Analysis: One of these days
One of these days, a short, very short story written by Gabriel Garcia
Marquez, is considered one of his masterpieces. This is the story of the
consequences of a corrupt mayor that lead to a head-on-head argument with
a local dentist.
The story opens on a low and gloomy raining Monday. Escovar, a
dentist with no degree, arrives at work and prepares the equipment for the
day. After laying out part of his equipment, he is interrupted by the arrival of
the village mayor. His son rushes to tell him that the mayor wants a tooth
pulled but Escovar ignores it. Readers might take note from this that there
might be something between Escovar and the mayor because which dentist
refuses a costumer like the mayor with deep pockets.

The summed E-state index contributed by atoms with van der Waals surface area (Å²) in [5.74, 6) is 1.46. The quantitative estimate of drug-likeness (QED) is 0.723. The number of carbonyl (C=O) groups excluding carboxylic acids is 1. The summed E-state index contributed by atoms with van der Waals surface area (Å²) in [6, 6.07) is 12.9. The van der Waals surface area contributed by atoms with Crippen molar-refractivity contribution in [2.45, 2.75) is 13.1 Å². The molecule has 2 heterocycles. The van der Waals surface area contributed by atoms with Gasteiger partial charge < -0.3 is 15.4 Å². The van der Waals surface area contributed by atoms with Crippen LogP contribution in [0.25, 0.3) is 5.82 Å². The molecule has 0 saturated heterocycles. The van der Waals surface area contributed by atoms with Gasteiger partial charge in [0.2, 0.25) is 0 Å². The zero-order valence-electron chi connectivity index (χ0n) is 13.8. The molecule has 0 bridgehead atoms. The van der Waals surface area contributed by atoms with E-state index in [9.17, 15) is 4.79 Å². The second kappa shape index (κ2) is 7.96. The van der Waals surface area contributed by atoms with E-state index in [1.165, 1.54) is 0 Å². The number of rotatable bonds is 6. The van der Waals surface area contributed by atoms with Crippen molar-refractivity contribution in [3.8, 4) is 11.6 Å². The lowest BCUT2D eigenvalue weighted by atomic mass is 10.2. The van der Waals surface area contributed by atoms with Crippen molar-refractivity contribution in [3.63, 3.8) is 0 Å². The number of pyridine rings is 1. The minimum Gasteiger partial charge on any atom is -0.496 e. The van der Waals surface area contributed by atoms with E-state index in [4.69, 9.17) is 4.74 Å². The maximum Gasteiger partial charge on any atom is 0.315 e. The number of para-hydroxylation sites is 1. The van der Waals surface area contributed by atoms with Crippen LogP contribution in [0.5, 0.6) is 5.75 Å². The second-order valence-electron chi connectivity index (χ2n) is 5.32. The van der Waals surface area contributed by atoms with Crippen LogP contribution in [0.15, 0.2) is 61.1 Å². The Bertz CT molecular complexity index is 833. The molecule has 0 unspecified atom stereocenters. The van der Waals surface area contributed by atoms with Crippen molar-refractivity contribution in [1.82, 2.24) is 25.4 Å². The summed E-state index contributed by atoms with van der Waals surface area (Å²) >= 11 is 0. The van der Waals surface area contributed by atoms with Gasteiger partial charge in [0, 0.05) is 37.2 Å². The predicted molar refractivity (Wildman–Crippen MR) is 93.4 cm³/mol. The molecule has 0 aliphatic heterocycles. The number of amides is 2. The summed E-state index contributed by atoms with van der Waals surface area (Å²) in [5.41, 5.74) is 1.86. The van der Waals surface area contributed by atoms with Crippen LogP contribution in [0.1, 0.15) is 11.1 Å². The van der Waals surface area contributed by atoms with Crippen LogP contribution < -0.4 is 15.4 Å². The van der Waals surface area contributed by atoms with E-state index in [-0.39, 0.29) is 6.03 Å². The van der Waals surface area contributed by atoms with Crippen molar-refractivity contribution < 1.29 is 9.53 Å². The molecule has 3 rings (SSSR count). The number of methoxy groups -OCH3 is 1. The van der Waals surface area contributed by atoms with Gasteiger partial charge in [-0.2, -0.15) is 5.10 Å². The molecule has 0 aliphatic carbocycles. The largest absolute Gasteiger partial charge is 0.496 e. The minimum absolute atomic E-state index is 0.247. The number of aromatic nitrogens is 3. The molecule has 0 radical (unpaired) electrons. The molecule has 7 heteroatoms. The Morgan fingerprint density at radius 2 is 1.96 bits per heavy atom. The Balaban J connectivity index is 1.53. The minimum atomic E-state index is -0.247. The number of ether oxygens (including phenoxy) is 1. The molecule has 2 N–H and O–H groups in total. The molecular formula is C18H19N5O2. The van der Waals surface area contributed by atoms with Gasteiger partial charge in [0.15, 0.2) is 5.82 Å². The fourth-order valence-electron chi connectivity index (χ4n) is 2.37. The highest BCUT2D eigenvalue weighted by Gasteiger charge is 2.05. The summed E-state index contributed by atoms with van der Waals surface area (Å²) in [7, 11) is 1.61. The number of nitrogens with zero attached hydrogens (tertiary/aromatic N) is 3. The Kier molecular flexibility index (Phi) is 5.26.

The story continues with his son telling his father about the mayor’s
threat of violence if Escovar doesn’t see the mayor and help him. With an
extremely tranquil movement, he stops what he is doing and takes out a
revolver. O.K. he said. “Tell him to come shoot me”. The author uses
“tranquil movement” to show how fearless and bold Escovar is towards the
mayor’s threat of violence. The story steps into the rising action and slowly
reveals the true conflict between these two characters. The mayor walks in,
Escovar saw desperation in his eyes and decides to show mercy on him. Just
when we think everything is over, the author uses conversation between the
mayor and Escovar to bring back the readers attention. Escovar tells the mayor the tooth has to be pulled without anesthesia because the mayor has
an abscess. The mayor senses that it is a lie but because of the severe situation he is having, he reluctantly agrees to it.
The story reaches its climax when Escovar yells out “Now you’ll pay
for our twenty dead man” and pulls the mayor’s tooth out. A possible
conflict between the mayor and Escovar might not be direct rather...
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